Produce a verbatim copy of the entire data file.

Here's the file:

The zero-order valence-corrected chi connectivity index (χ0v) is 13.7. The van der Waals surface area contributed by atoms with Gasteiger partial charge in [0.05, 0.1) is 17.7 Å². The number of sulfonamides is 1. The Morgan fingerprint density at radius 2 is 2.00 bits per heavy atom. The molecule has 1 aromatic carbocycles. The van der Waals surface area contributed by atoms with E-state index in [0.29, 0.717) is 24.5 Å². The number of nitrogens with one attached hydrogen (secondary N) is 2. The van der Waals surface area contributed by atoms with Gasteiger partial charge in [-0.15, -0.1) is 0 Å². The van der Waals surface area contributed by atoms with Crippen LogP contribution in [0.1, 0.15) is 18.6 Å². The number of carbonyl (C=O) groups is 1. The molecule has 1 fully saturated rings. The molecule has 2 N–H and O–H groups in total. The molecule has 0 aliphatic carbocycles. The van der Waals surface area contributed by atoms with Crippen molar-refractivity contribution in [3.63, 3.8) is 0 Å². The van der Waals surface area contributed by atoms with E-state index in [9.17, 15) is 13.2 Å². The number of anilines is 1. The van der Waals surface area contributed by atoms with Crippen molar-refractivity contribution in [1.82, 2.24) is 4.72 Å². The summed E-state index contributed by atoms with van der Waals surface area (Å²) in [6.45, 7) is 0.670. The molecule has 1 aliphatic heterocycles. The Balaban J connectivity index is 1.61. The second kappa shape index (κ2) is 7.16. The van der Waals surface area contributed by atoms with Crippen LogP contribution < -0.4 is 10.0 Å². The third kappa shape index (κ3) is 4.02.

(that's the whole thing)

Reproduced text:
The zero-order valence-corrected chi connectivity index (χ0v) is 13.7. The van der Waals surface area contributed by atoms with Gasteiger partial charge in [0.05, 0.1) is 17.7 Å². The number of sulfonamides is 1. The Morgan fingerprint density at radius 2 is 2.00 bits per heavy atom. The molecule has 1 aromatic carbocycles. The van der Waals surface area contributed by atoms with E-state index in [0.29, 0.717) is 24.5 Å². The number of nitrogens with one attached hydrogen (secondary N) is 2. The van der Waals surface area contributed by atoms with Gasteiger partial charge in [-0.15, -0.1) is 0 Å². The van der Waals surface area contributed by atoms with Crippen LogP contribution in [0.1, 0.15) is 18.6 Å². The number of carbonyl (C=O) groups is 1. The molecule has 1 fully saturated rings. The molecule has 2 N–H and O–H groups in total. The molecule has 0 aliphatic carbocycles. The van der Waals surface area contributed by atoms with Crippen molar-refractivity contribution in [3.63, 3.8) is 0 Å². The van der Waals surface area contributed by atoms with E-state index in [9.17, 15) is 13.2 Å². The number of anilines is 1. The van der Waals surface area contributed by atoms with Crippen molar-refractivity contribution in [1.82, 2.24) is 4.72 Å². The summed E-state index contributed by atoms with van der Waals surface area (Å²) in [6.45, 7) is 0.670. The molecule has 1 aliphatic heterocycles. The Balaban J connectivity index is 1.61. The second kappa shape index (κ2) is 7.16. The van der Waals surface area contributed by atoms with Crippen LogP contribution < -0.4 is 10.0 Å². The third kappa shape index (κ3) is 4.02.